In this extraordinary political season, last week introduced a new dimension: a minute examination of one candidate’s rhetorical skills. Barack Obama was put under the microscope to see whether he could produce a transcendental speech that would nullify the excesses of his former pastor, the Rev. Jeremiah A. Wright Jr.
That this should be is extraordinary in itself. We have heretofore judged politicians on their religious affiliation, but not on the utterances of a particular clergyman.
More, as a people, we have shied away from lofty rhetoric, favoring meat-and-potatoes speech. Our best orators have not played well with the electorate, although sometimes they have handed down memorable thoughts. William Jennings Bryan comes to mind as the preeminent orator of his day. We still remember his mesmerizing “Cross of Gold” speech, but we also remember him as being baited and brought down by Clarence Darrow in the “Scopes Monkey Trial.” Today, we adore the cascading cadences of the Rev. Martin Luther King Jr. But his was a voice of protest, a cry of pain, not a solicitation for votes.
One of our best orators was Sen. Everett Dirksen of Illinois, who filled the Senate chamber with speech but changed no minds. In that, he was like Winston Churchill before World War II. According to Roy Jenkins’s detailed book on Churchill’s parliamentary life, members of the House of Commons revered Churchill’s eloquence but resisted his logic. Jenkins reports that when it was known that Churchill was to speak, the House would fill up with enthusiastic members who came for the show. But that was all they came for.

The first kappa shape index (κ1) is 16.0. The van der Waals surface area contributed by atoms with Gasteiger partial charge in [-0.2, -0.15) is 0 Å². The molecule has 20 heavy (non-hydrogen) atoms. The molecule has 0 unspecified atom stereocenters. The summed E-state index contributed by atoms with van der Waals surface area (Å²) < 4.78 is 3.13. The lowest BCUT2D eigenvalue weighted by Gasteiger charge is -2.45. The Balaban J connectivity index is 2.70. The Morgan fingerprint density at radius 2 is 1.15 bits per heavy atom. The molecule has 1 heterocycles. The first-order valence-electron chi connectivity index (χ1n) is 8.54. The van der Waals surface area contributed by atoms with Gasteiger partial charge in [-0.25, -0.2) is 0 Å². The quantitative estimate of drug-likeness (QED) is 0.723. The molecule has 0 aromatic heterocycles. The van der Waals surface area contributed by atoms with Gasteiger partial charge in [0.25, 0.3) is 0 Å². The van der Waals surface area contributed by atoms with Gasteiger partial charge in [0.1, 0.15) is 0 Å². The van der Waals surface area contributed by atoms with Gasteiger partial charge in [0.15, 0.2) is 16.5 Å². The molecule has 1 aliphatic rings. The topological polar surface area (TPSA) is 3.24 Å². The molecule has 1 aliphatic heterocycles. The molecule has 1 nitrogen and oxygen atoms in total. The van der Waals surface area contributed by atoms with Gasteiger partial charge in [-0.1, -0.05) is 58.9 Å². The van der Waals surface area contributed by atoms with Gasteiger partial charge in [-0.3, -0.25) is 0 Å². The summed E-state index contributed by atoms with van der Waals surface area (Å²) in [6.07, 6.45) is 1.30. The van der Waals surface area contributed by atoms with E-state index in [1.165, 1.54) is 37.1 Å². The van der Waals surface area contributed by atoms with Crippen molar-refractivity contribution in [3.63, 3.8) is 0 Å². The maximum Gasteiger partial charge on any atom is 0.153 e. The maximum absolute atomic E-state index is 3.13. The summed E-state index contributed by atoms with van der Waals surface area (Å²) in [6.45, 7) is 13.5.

Rhetoric had its birth, and maybe its finest hours, in the ancient Greek democracy. The ability to argue brilliantly in public was revered as established as an art form. It continued, but was modified, in the Roman Forum. As the Roman state became more important than the individual, the nature of public oration changed: disputation surrendered to the triumphalism of Julius Caesar.
Through history there were great speakers from the thrones and the pulpits. But the growth of parliamentary democracy in England brought the art of public persuasion back to life, as it had been in Greece and Rome.
Initially, when British parliaments reflected only a small part of the population, debate was erudite with many references to the classics. As the franchise expanded in the 19th century, the language was modified to be more comprehensible to the public.
The House of Commons provided an arena, and rhetorical success there meant success in politics, witness H. H. Asquith, David Lloyd George, F.E. Smith, Charles Parnell, and Daniel O’Connell. The Liberal William Gladstone and the Conservative Benjamin Disraeli, the great rivals, went about it with scholarship and wit, enhanced by their personal antipathy to each other. Gladstone was the greatest orator (he could speak without notes for four hours), but Disraeli excelled at repartee—the quick thrust and the lethal turn-of-phrase were his weapons. So popular were Gladstone’s speeches that he had to employ shouters: men who stood just in earshot and repeated the great man’s words so that people could hear them.
Broadcasting has banished the thundering speech in favor of a more intimate conversation between politician and voter. Franklin D. Roosevelt understood this and changed political speech from big, bold oratory to a crowd to intimate communication to individuals. He also understood the value of scarcity and addressed the nation infrequently, compared to today’s presidents who broadcast once a week to an inattentive nation. Ronald Reagan, always referred to as a great communicator not a great orator, followed the FDR example of delivering big ideas in soft, informal language.
Whether Obama becomes the Democratic nominee and president or not, he has raised the rhetorical stakes. He has melded something of the eloquence of the 19th century with the collegiate delivery of today. He has also raised expectations for his future speeches. People will expect them to be as well crafted and as nuanced as his Philadelphia speech. As a speaker, Obama will always be compared to himself—and that is a high standard.
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